Sabine Eming

Department of Dermatology, Institute of Zoology

Prof. Sabine Eming CECAD Cologne
Prof. Sabine Eming

Principal Investigator

Research Areas

1
3

Research into Healthy Skin Aging

Age-related decline in skin function is a major risk factor for skin fragility, impaired wound healing, and skin cancer but also perturbed whole-body physiology. We are investigating the molecular basis of age-related skin pathologies and how this knowledge can be exploited for the prevention and treatment of disease.

Research Focus

The skin provides a life-sustaining structural and immunological barrier of the organism. To ensure maintenance of proper structure and function, removal of damaged material and its replacement by regenerative processes needs to be tightly coordinated. Mechanisms driving this remarkable regenerative capacity throughout life are still only understood at a rudimentary level. Our group’s aim is to identify regulators and effectors by which the skin orchestrates balanced defense while promoting regenerative responses to maintain skin barrier integrity and function during life. We also compare physiological regeneration to neoplastic growth, to delineate age-related corrupted repair programs as a tumor-promoting principle.

Awareness of the morbidity caused by age-related skin frailty is still underrepresented in today’s medical practice. Clinicians and patients need to be made aware that healthy aging of the entire organism requires healthy skin.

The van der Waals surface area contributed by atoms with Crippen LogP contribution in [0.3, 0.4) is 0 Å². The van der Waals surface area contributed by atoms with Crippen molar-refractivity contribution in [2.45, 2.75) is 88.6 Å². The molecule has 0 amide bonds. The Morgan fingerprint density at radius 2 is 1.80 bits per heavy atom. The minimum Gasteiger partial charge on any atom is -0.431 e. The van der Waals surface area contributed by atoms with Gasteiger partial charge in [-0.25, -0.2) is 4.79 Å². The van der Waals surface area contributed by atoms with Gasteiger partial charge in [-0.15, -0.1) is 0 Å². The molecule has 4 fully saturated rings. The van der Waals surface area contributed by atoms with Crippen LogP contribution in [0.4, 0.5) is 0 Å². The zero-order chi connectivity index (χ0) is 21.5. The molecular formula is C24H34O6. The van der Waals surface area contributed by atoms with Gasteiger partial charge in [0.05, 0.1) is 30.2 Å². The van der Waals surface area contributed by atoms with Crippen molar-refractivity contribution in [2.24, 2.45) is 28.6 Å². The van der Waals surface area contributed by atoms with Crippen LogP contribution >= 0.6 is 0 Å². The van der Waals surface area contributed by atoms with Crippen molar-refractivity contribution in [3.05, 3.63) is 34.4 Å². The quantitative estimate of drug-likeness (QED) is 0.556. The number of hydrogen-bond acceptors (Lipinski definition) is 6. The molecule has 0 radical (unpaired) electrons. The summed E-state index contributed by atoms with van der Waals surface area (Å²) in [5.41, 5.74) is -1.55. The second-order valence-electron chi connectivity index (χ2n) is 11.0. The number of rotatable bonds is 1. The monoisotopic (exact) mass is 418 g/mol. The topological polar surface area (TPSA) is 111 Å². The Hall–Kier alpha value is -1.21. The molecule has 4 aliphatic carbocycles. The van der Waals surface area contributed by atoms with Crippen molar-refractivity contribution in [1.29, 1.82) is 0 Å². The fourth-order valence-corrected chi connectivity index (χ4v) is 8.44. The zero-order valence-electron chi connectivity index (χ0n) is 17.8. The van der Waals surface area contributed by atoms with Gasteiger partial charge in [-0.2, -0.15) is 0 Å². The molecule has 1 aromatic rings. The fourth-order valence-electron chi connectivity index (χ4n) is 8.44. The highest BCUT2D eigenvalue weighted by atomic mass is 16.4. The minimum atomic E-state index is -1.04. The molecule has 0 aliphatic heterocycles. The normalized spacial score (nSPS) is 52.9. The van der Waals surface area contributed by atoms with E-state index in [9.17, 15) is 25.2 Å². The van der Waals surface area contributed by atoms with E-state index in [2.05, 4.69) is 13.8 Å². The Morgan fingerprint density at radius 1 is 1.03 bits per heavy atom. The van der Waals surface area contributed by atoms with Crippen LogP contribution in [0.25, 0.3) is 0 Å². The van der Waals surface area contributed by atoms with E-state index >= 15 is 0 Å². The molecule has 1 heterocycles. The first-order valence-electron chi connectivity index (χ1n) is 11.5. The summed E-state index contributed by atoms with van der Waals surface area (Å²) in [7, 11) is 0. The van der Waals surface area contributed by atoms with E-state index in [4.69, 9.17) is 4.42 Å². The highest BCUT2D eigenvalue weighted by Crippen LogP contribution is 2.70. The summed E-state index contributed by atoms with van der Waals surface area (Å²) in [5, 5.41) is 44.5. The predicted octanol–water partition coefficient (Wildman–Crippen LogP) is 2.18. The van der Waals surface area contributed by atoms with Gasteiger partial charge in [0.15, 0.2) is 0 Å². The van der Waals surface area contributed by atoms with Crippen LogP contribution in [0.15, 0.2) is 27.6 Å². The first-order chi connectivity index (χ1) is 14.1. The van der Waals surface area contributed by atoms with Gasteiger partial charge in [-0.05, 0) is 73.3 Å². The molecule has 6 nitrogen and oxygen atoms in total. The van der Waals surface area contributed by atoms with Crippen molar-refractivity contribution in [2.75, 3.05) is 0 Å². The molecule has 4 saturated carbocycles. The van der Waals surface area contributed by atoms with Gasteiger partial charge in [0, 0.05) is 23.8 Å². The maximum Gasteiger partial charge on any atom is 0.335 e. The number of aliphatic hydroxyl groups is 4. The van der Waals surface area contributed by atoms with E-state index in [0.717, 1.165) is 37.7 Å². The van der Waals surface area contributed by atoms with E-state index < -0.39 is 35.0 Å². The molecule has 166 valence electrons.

Our Goals

The Eming lab is aiming at deeper understanding of how cells sense tissue damage and how these events translate into a regenerative response or disease. The ultimate goal is to reprogram the healing response, in order to readjust postnatal repair into regeneration and to develop novel strategies for pharmacological interventions to facilitate healing of injured, diseased or aging tissues. The close interaction between basic science and clinical expertise enables the group to translate new findings into therapeutic approaches.

There is substantial evidence for an inverse correlation between immune competence and the tissue’s capacity to regenerate or repair itself by forming a scar. Studies in mammals with limited regenerative capacity and findings in non-mammalian model organisms with a high regenerative capacity have contributed to this paradigm. In the past decade, the Eming lab has made seminal contributions to unraveling the mechanisms by which the immune system intervenes in the healing response or its failure.

Using a cross-species analytical approach of wound tissues in mice, zebrafish, Drosophila and humans, they identified novel inflammatory proteases and targets in the wound environment and provided evidence on how their interactions disrupt downstream cell functions essential for repair.